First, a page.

Retail price: $249
Reviewer: Chris Minguez of Chugiak, AK
Findings: First off, the Sunnto Core is one of the premier ABC watches on the market. The feature set contained within the Core is one of the largest on any functional digital watch. This is both an asset and a liability, which I’ll delve more into later. Once again, you can find the feature-sets on any website selling or reviewing the Core. This review will focus more on the experiences with the watch.
First off, the only reason to buy the Black/Orange version is that the band is changeable from the hideous orange. Otherwise, you need to shell out some heavy coin for the watch and more coin, (around 60 bucks) for a replacement band that includes the lugs that you need. Kind of a bummer, but market research beforehand, (like you’re doing now) can save your ass. I tried the watch on with the Orange band exactly once before I swapped it for a 24mm leather PAM-style watchband. The Orange is comfortable, but unless you have a Dayglo Orange fetish, not practical. The brown band with the negative brown tint face is perfect, and really makes for a dressy looking watch.
Experiences with this watch; well, I wear this one most every day. With the profile set on automatic, the watch switches from baro to alti going up and down stairs, traveling to and from anywhere in the car, et cetera. This is a result of the baro lock described in the G-Shock GW-9200-1 review. An interesting feature of the Core is the storm alarm. Sudden decreases in barometer units generate a distinct audible alarm, and the words “STORM ALARM” appear on the face. Any button pushed will clear the alarm. This feature, along with the resolution, and with the sunrise/sunset feature, was the main drive for me in getting the Core over similarly gadget-packet watches like the Pro Trek PAW-1500. The watch uses a coin style battery about the size of a two stacked dimes. The watch has a low battery indicator, and with a shorter (relatively speaking, compared to Solar G-Shocks, and G-Shocks in general) battery life of 12-13 months, I carry a spare CR2032 in my wallet.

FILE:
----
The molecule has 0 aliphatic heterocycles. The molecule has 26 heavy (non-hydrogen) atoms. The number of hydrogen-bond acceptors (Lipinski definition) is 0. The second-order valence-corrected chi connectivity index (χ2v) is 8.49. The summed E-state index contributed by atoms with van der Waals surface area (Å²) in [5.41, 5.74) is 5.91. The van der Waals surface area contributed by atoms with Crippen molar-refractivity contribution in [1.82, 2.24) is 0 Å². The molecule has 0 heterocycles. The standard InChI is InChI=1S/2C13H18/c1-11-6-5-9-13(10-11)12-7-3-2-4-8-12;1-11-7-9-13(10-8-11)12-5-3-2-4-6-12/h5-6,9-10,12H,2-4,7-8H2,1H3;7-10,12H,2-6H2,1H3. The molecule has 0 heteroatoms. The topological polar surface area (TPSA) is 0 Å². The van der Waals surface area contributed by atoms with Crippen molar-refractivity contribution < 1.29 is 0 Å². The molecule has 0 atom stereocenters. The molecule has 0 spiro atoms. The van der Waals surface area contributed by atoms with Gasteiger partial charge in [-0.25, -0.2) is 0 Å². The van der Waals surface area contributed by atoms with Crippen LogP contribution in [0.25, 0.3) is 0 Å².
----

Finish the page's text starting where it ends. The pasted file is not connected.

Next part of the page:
The Core is unique in that it also has a depth meter, which, in a watch with a 30m water resistance seems anachronistic. You have probably read that 30m water watch resistance is about the equivalent of splashing water while washing dishes. This is generally true for average watches. But nothing Suunto makes can be classified as average. For more on the myth of water resistance, go here: ( http://forums.watchuseek.com/showthread.php?t=239664 ). So, fresh from having read that link, you should know that Suunto has produced a very capable watch, with a depth meter for snorkeling and shallow dives, that is perfectly resistant to water.
The watch takes some getting used to, with the initial programming of time zone, units, and reference altitude/pressure. Probably most confusing is the switch from function based buttons to menu based buttons. Lower left button can be thought of as the ‘back’ button. Lower right is the light, and the center right is profile switch, going from time, to alti/baro to compass. To access the prodigious menu, hold in any button for 2-3 seconds, and the menu comes up. Upper right button scrolls up, lower right scrolls down, center accesses the menu, and lower left as mentioned, goes back. Once you get this, the watch is less intimidating. In addition, the switch from baro to alti is pretty frequent, and noticeable if you have the audible tones on.
One last note: the negative face is somewhat frustrating at first, since combined with the convex and very reflective face of the Core, it’s difficult to read at the angles one is normally accustomed to in reading a watch. Once you’ve had it for a while, it’s less off-putting, and you get in the habit of pulling your wrist up to an easily readable angle or using the light. The negative face really has to be experienced to be understood, so buy a watch from an authorized distributor with a good return policy.
OK, that wasn’t the last note. This is. The backlight is faint, compared to some of the flashlight brightness of others. Suunto did this to preserve night vision for users who continue to adventure after the sun sets. Also, on the negative Cores, the display is way freaking cool, like a HUD on a fighter jet, you just have to see it.